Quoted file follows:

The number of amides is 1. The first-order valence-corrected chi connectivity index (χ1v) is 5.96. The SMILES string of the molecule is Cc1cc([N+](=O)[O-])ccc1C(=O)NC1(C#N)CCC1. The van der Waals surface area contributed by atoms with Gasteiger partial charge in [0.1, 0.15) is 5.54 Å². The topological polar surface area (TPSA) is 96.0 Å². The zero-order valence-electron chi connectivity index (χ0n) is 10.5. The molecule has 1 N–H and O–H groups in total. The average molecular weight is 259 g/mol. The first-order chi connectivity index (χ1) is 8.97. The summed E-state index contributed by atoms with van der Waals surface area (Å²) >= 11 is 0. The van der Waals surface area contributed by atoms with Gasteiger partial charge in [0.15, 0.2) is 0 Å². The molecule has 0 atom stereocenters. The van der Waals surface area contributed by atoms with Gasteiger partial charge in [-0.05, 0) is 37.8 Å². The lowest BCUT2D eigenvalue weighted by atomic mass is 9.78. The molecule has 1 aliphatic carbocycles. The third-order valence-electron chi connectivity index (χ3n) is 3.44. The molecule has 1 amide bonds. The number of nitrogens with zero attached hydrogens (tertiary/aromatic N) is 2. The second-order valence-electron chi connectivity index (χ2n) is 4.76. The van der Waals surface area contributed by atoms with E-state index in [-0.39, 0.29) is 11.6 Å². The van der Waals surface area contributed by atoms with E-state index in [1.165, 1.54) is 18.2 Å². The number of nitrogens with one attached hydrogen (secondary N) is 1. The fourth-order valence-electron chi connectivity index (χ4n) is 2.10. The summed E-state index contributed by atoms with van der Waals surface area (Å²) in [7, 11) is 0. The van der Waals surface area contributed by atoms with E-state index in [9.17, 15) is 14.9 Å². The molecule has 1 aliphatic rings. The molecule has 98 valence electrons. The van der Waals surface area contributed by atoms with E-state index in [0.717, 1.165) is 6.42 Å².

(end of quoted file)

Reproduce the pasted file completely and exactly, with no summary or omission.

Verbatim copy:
The number of amides is 1. The first-order valence-corrected chi connectivity index (χ1v) is 5.96. The SMILES string of the molecule is Cc1cc([N+](=O)[O-])ccc1C(=O)NC1(C#N)CCC1. The van der Waals surface area contributed by atoms with Gasteiger partial charge in [0.1, 0.15) is 5.54 Å². The topological polar surface area (TPSA) is 96.0 Å². The zero-order valence-electron chi connectivity index (χ0n) is 10.5. The molecule has 1 N–H and O–H groups in total. The average molecular weight is 259 g/mol. The first-order chi connectivity index (χ1) is 8.97. The summed E-state index contributed by atoms with van der Waals surface area (Å²) >= 11 is 0. The van der Waals surface area contributed by atoms with Gasteiger partial charge in [0.15, 0.2) is 0 Å². The molecule has 0 atom stereocenters. The van der Waals surface area contributed by atoms with Gasteiger partial charge in [-0.05, 0) is 37.8 Å². The lowest BCUT2D eigenvalue weighted by atomic mass is 9.78. The molecule has 1 aliphatic carbocycles. The third-order valence-electron chi connectivity index (χ3n) is 3.44. The molecule has 1 amide bonds. The number of nitrogens with zero attached hydrogens (tertiary/aromatic N) is 2. The second-order valence-electron chi connectivity index (χ2n) is 4.76. The van der Waals surface area contributed by atoms with E-state index in [-0.39, 0.29) is 11.6 Å². The van der Waals surface area contributed by atoms with E-state index in [1.165, 1.54) is 18.2 Å². The number of nitrogens with one attached hydrogen (secondary N) is 1. The fourth-order valence-electron chi connectivity index (χ4n) is 2.10. The summed E-state index contributed by atoms with van der Waals surface area (Å²) in [7, 11) is 0. The van der Waals surface area contributed by atoms with E-state index in [9.17, 15) is 14.9 Å². The molecule has 1 aliphatic rings. The molecule has 98 valence electrons. The van der Waals surface area contributed by atoms with E-state index in [0.717, 1.165) is 6.42 Å².